Ed. note: This story has been updated from the print version.
It all began with a T-shirt.
Samantha Pawlucy decided to wear a pink shirt bearing the Mitt Romney-Paul Ryan campaign logo to school on Friday, Sept. 28. Charles Carroll High School in Port Richmond was having a “dress down” day.
Pawlucy, a 16-year-old sophomore, said she expected, if anything, that some students might react to the shirt if they didn’t share her political views.
What she didn’t expect, though, was a reaction from her teacher that’s stimulated a divisive nationwide free speech issue, with threats of bodily harm being hurled at both parties.
The ensuing media whirlwind and a host of interviews have all left Pawlucy, in her own words, simply “tired.” She said, though, that she’s trying to keep her chin up.
“I’m doing okay,” Pawlucy said in a phone interview Monday. “My parents give me support.”
On that Friday, Pawlucy said, her geometry teacher, Lynette Gaymon, began making fun of her upon seeing the Romney-Ryan shirt. Pawlucy said Gaymon called the school “Democratic,” and said Pawlucy’s wearing of the Romney shirt was the same as Gaymon, who is black, wearing a Ku Klux Klan shirt.
An adult teacher’s aide also waved a marker as if to draw an “X” on the shirt, Pawlucy said. Gaymon, Pawlucy said, also went into the hallway to encourage other students and teachers to mock her.
That’s when Pawlucy said she was most embarrassed.
“She was one of my favorite teachers,” Pawlucy said. “I considered her a friend.”
Pawlucy returned to school Tuesday amid a crowd of over 50 veterans and freedom of speech supporters.
Veterans carrying American flags and signs bearing messages such as “Samantha: Honorary Vet” and “We Support You Samantha” stood by as she arrived at her high school for classes.
Pawlucy also read the preamble to the U.S. Constitution and the text of the First Amendment to an enthusiastic crowd, including Republican candidate for the Pennsylvania House, Dave Kralle.
But according to her father, she won’t be returning to the school. Her father, Richard Pawlucy, told the Philadelphia Inquirer Wednesday that Samantha reportedly expected to receive an in-person apology from Gaymon Tuesday, but was instead told that Gaymon had taken a personal day.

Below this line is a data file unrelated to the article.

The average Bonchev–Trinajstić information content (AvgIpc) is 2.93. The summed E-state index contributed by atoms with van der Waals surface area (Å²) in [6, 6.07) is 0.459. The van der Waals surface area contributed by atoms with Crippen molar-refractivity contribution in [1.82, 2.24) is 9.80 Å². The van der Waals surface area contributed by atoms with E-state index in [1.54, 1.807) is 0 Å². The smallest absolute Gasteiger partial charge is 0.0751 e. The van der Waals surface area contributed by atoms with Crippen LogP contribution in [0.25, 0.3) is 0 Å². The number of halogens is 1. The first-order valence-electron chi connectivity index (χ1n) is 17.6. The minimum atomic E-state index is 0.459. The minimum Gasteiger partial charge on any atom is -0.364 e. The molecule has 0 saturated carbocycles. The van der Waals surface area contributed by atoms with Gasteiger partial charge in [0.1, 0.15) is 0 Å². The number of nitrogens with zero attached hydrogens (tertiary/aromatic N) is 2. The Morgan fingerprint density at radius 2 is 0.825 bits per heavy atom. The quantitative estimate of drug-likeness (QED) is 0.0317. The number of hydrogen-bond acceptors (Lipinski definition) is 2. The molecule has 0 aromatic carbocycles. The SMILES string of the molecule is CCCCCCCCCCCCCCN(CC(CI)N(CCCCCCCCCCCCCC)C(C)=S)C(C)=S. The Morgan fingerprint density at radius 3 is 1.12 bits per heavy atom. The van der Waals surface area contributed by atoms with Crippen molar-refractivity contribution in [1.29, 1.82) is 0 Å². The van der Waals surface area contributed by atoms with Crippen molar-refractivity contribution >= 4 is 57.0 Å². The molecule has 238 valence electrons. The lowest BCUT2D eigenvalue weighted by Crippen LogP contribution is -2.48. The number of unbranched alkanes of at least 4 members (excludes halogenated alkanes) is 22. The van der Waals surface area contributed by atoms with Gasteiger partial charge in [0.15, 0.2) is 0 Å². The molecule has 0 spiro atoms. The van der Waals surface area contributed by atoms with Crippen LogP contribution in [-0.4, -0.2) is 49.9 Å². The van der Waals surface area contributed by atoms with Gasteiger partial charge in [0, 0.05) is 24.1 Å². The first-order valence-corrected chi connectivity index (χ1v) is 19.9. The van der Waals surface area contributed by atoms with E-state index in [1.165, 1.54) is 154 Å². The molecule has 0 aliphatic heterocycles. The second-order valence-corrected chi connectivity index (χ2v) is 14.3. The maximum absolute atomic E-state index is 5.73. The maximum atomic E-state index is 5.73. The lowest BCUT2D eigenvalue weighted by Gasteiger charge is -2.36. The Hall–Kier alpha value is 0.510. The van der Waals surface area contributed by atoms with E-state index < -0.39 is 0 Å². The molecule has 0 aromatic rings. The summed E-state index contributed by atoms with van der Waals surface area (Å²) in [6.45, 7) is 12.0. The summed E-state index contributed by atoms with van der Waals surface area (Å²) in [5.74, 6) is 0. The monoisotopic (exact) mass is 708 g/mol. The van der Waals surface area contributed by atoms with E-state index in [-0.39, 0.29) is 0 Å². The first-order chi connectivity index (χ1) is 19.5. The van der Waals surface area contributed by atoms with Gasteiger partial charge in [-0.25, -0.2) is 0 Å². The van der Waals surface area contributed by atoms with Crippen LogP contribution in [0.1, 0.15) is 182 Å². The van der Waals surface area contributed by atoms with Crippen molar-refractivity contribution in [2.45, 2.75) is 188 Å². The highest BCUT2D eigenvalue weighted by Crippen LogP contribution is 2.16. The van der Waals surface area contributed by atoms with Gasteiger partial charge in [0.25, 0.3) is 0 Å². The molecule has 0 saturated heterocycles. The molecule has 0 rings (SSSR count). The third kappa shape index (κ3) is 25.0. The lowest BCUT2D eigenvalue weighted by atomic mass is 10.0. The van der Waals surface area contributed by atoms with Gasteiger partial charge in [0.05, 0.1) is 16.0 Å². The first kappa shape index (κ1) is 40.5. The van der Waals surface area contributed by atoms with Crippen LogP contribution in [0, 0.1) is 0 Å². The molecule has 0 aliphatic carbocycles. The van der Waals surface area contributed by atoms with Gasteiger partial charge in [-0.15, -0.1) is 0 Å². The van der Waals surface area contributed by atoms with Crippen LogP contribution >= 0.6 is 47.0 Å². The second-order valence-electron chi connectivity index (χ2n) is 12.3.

That, plus other students’ behavior making her “uncomfortable,” led Samantha to cut the school-day short, Richard Pawlucy said. He said Samantha will transfer to another school.
Gaymon reportedly did arrive at the school after Samantha had left and read an apology letter to the students.
The letter reportedly read, “Good morning, my babies … I’m very sorry for all the chaos and negative attention that has surrounded our school in the past couple of weeks. What I meant as a light and humorous remark during class has developed into a huge conflict. … My words were never meant to belittle Ms. Pawlucy, or cause any harm.”
It was reported that Samantha’s stepmother, Kristine Pawlucy, was present at the assembly in which Gaymon read the letter. The Pawlucy family, nor Gaymon, could not be reached for comment Wednesday.
Kristine Pawlucy said Monday that in a meeting Oct. 1, Gaymon issued what the Pawlucys called an insincere apology, with Gaymon saying she had been joking, and Samantha should have known that.
On Monday, Kristine Pawlucy also told Star that she was disappointed that Gaymon hasn’t called for students to stop threatening Samantha, and hasn’t contacted Samantha directly.
But it was reported that Gaymon did, in her statement Tuesday, call for the threats against Samantha to stop.